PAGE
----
Antarctica Has Lost Nearly 3 Trillion Tonnes of Ice Since 1992
JAY GORY, MANAGING EDITOR, science
The Antarctic may have lost nearly 3 trillion metric tons (tonnes) of ice since the early 1990s, according to a landmark study published in the journal Nature. The new findings are the result of the most complete satellite survey of Antarctic ice sheet change to date, involving 84 scientists from 44 international organizations (including NASA and the European Space Agency). The researchers estimated that ice loss in the period between 1992 and 2017 could be as high as 2,720 billion metric tons.
'Like Dominoes.' Brushfire Destroys Homes in Utah Tourist Town as Wildfires Menace U.S. West
JAY GORY, MANAGING EDITOR, science
More than 3,000 people in Colorado and Wyoming have fled multiple wildfires
Study: 2014 Napa quake may be linked to groundwater changes
JAY GORY, MANAGING EDITOR, science
NAPA, Calif. (AP) — Research suggests the magnitude 6.0 earthquake that rocked California wine country in 2014 may have been caused by an expansion of Earth's crust because of seasonally receding groundwater under the Napa and Sonoma valleys.
South Carolina Elections Show Trump Can Hurt. But Can He Still Help?
JAY GORY, MANAGING EDITOR, science
South Carolina's Republican primary showed that Donald Trump can still hurt his critics, but it's unclear if he has the power to help too.
US resumes destroying obsolete chemical weapons in Colorado
JAY GORY, MANAGING EDITOR, science
DENVER (AP) — The U.S. Army resumed destroying obsolete chemical weapons at a Colorado depot after a nine-month shutdown for repairs, officials said Wednesday.
Woman Says Neil Armstrong Gave Her A Vial Of Moon Dust, Sues NASA To Keep It
JAY GORY, MANAGING EDITOR, science
A Tennessee woman is proactively suing NASA to keep what she says is a vial of
Trump heaps praise on 'tough guy' Kim Jong Un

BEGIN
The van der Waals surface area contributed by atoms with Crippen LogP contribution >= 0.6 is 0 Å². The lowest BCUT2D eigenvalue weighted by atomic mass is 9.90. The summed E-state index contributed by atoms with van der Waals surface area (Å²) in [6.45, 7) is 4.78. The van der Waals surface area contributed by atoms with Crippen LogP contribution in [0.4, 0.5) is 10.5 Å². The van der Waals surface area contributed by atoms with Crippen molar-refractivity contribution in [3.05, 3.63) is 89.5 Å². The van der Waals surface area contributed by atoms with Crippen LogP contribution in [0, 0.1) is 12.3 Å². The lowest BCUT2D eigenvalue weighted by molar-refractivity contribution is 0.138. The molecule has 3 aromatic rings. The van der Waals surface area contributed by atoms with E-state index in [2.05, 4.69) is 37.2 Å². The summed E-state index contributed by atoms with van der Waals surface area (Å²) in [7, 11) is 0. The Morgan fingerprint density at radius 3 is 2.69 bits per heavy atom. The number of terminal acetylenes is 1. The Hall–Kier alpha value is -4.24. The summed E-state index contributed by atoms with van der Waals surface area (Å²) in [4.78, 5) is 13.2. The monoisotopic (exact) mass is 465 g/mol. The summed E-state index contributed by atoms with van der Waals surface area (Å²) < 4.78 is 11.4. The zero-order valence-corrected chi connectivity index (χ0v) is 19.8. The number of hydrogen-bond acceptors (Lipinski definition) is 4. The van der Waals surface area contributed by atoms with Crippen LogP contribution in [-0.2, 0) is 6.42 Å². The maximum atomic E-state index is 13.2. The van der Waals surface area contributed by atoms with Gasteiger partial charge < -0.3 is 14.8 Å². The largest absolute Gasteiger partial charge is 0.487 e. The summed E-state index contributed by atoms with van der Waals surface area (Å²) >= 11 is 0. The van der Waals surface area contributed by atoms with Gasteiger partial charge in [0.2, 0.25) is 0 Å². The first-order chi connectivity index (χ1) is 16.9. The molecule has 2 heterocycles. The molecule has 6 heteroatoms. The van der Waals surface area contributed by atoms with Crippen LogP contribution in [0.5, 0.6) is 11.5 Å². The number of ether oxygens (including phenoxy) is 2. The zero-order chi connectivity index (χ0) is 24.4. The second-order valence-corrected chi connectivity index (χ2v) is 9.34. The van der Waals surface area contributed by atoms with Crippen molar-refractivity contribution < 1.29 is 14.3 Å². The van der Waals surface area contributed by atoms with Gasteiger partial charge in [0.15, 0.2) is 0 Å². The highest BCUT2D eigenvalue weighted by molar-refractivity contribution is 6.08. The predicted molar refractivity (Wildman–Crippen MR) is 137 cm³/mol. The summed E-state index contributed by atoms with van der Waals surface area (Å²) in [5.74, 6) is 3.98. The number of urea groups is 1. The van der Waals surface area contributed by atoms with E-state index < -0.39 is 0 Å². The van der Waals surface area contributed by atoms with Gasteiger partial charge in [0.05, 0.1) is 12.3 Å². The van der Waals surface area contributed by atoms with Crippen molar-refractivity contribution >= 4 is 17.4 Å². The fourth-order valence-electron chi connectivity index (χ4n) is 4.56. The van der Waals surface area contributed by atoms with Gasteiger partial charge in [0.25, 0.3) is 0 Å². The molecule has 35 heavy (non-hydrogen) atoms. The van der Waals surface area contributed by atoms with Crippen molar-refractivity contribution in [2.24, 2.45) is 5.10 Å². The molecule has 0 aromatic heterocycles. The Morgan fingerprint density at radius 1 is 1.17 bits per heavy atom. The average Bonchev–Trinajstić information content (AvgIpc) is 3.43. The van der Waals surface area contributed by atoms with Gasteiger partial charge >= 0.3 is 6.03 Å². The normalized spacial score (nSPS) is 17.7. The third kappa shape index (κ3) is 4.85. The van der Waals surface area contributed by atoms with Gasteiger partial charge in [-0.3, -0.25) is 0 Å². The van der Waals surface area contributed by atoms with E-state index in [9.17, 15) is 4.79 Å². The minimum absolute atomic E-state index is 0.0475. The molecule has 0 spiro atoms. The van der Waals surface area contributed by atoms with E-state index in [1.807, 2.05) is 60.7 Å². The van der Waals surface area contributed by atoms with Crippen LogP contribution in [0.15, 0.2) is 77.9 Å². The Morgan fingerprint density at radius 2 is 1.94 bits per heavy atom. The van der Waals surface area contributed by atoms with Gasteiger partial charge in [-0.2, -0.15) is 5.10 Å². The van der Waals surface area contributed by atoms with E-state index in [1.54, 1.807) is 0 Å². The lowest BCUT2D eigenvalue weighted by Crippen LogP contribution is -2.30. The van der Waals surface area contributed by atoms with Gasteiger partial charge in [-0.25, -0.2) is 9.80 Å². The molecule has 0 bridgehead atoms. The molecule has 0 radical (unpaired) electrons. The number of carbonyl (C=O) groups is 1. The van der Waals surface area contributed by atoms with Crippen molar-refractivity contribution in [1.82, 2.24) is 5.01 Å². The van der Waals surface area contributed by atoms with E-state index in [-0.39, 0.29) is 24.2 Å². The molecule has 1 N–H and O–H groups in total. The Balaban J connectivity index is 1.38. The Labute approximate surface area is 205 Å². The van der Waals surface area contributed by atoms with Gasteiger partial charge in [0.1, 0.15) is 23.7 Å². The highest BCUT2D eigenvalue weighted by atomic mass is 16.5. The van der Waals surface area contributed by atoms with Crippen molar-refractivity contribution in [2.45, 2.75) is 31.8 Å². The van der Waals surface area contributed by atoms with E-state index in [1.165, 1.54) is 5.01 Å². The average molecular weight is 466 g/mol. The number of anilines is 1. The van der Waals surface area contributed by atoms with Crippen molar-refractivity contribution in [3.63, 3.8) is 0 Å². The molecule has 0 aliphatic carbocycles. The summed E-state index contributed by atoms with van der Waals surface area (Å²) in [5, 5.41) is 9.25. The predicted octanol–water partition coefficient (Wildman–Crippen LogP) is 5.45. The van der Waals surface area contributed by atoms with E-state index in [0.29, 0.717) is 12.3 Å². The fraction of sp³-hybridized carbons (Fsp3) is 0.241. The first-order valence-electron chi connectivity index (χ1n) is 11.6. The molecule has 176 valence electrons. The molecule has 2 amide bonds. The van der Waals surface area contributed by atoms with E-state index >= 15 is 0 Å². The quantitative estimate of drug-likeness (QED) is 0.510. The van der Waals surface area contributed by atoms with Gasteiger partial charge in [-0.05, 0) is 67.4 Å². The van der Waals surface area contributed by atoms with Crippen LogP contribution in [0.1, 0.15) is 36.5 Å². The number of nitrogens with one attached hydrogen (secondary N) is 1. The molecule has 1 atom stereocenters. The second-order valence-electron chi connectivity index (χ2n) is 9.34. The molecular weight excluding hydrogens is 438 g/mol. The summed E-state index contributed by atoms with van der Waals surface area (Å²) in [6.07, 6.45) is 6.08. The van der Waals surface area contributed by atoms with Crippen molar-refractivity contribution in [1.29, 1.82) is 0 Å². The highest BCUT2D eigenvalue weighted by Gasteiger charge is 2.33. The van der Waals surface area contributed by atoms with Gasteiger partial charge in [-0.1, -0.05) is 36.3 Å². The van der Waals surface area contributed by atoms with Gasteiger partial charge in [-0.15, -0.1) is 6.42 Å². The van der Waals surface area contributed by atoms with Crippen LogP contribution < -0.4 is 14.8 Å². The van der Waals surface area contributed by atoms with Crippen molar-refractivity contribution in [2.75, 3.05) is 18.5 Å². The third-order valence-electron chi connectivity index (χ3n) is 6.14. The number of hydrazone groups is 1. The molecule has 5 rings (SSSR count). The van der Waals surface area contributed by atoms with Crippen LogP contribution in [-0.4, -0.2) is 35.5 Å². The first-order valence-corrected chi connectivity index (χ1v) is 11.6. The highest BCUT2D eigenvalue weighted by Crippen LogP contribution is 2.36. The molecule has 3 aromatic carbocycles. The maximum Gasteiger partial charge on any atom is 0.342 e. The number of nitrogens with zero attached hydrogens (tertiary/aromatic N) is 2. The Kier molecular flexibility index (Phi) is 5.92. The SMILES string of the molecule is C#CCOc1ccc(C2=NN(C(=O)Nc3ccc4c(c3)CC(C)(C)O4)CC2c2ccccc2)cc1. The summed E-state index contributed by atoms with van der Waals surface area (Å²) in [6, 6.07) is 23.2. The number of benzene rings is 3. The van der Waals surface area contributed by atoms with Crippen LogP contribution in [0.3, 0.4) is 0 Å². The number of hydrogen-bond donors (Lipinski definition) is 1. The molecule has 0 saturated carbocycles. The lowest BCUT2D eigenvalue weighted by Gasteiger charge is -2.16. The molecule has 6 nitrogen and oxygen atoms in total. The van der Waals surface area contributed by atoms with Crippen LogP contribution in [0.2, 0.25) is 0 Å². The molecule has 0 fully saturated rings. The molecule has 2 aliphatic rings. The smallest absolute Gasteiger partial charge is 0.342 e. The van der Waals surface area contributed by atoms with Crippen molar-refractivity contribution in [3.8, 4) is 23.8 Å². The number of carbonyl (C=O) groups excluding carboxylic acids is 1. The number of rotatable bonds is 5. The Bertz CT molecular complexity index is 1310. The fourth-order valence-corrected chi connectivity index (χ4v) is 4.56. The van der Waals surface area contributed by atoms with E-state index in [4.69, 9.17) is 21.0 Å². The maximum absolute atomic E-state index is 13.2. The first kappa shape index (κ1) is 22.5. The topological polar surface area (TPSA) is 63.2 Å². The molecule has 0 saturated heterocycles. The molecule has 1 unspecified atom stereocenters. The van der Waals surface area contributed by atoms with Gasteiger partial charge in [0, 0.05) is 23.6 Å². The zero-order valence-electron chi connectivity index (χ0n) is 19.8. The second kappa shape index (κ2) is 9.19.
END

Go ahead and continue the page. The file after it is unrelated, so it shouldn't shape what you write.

JAY GORY, MANAGING EDITOR, politics
The president again downplays the North Korean leader's repressive acts.
EPA workforce 'disgusted' by Scott Pruitt's scandals and priorities, official says
JAY GORY, MANAGING EDITOR, politics
A demoralized workforce watching as its agency is dismantled by the very people charged to lead it: That is the grim state of affairs depicted by John J. O’Grady, a longtime employee in the Chicago field office of the Environmental Protection Agency, which is tasked with protecting the nation’s air and water, while preventing the exposure of citizens to harmful chemicals. The agency is doing none of that, in O’Grady’s telling, with career officials watching in dismay as EPA administrator Scott Pruitt seemingly lurches from one scandal to another while doing the bidding of oil barons and the chemical lobby. “Morale is not good,” O’Grady said of the agency’s 14,000 employees.
Big hurdles for bold push to split California into 3 states
JAY GORY, MANAGING EDITOR, odd news
Californians will face a choice this November of whether to divide the nation's most populous state into three, an effort that would radically shake up not only the West Coast, but the entire nation. The "Cal 3" initiative is driven by venture capitalist Tim Draper, who has tried and failed in the past to place an effort to break up California on the ballot, including a bid in 2016 to create six separate states. Backers of the measure argue California has become "ungovernable" because of its economic and geographic diversity as well as its population approaching 40 million people.
Best Countertop Microwaves for $150 or Less
JAY GORY, MANAGING EDITOR, health
More than 40 of the 70-plus countertop microwaves in Consumer Reports’ microwave ratings cost $150 or less, and several topped the charts in our lab tests of heating evenness, defrosting, and qui...
The American Medical Association Is Pushing for Sweeping Policy Changes to Fight Gun Violence
JAY GORY, MANAGING EDITOR, science
Frustrated with the lack of definitive policy to cut gun violence, doctors in the AMA have agreed to support proposals for gun control.
Facebook unveils new privacy policies for advertisers
JAY GORY, MANAGING EDITOR, science
Real Clear Markets editor John Tamny joins 'Your World' with a new focus on privacy in the wake of latest policy change from Facebook which addresses how advertisers handle user data.
Jeff Sessions' Changes to Asylum Law Will Put Some Women in 'Great Danger,' Say Experts
JAY GORY, MANAGING EDITOR, science
"It's part of an overall pattern of gutting the refugee system"
Ancient Incan Civilization Skull Surgeries Were So Advanced It Took Others Centuries to Catch Up
JAY GORY, MANAGING EDITOR, science
Operations in the ancient Incan world would sometimes involve scraping and drilling holes in the skull, a surgery researchers now know was so refined in ancient Peru that survival rates during the Incan empire were relatively high—about twice that of the American Civil War for similar cranial operations, according to one study. It’s a technique called trepanation that was practiced around the world for thousands of years, primarily to treat head trauma, but possibly to treat headaches, seizures, mental illnesses or even to expel perceived evil spirits. The Incas seemed especially skilled at this technique.